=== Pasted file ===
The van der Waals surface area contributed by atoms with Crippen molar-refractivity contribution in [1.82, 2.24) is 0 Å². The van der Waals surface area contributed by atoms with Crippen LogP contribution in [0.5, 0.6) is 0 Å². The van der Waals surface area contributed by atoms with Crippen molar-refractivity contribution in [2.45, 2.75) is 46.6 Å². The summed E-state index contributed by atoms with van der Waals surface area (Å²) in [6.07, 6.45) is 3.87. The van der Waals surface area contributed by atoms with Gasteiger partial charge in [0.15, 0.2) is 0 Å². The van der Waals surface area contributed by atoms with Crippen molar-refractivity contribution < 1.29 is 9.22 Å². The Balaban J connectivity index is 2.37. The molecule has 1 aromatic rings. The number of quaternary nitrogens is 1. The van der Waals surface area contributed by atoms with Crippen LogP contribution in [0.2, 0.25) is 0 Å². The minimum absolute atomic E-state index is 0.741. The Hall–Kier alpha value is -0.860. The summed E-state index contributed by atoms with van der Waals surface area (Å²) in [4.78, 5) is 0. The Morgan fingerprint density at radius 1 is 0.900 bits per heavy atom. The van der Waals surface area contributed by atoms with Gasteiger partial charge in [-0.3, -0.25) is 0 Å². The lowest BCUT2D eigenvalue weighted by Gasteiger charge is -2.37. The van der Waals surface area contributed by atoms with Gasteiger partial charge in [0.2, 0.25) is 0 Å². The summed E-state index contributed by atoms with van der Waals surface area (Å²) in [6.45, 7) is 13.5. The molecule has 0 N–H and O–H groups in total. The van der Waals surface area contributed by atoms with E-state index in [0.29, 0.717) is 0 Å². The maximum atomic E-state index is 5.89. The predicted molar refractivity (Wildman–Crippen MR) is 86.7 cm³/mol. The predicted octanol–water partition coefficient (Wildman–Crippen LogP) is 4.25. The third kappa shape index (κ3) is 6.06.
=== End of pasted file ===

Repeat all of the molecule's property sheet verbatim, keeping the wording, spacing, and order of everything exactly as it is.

The van der Waals surface area contributed by atoms with Crippen molar-refractivity contribution in [1.82, 2.24) is 0 Å². The van der Waals surface area contributed by atoms with Crippen LogP contribution in [0.5, 0.6) is 0 Å². The van der Waals surface area contributed by atoms with Crippen molar-refractivity contribution in [2.45, 2.75) is 46.6 Å². The summed E-state index contributed by atoms with van der Waals surface area (Å²) in [6.07, 6.45) is 3.87. The van der Waals surface area contributed by atoms with Gasteiger partial charge in [0.15, 0.2) is 0 Å². The van der Waals surface area contributed by atoms with Crippen molar-refractivity contribution < 1.29 is 9.22 Å². The Balaban J connectivity index is 2.37. The molecule has 1 aromatic rings. The number of quaternary nitrogens is 1. The van der Waals surface area contributed by atoms with Crippen LogP contribution in [0.2, 0.25) is 0 Å². The minimum absolute atomic E-state index is 0.741. The Hall–Kier alpha value is -0.860. The summed E-state index contributed by atoms with van der Waals surface area (Å²) in [4.78, 5) is 0. The Morgan fingerprint density at radius 1 is 0.900 bits per heavy atom. The van der Waals surface area contributed by atoms with Gasteiger partial charge in [-0.3, -0.25) is 0 Å². The lowest BCUT2D eigenvalue weighted by Gasteiger charge is -2.37. The van der Waals surface area contributed by atoms with Gasteiger partial charge in [0.2, 0.25) is 0 Å². The summed E-state index contributed by atoms with van der Waals surface area (Å²) in [6.45, 7) is 13.5. The molecule has 0 N–H and O–H groups in total. The van der Waals surface area contributed by atoms with E-state index in [0.29, 0.717) is 0 Å². The maximum atomic E-state index is 5.89. The predicted molar refractivity (Wildman–Crippen MR) is 86.7 cm³/mol. The predicted octanol–water partition coefficient (Wildman–Crippen LogP) is 4.25. The third kappa shape index (κ3) is 6.06.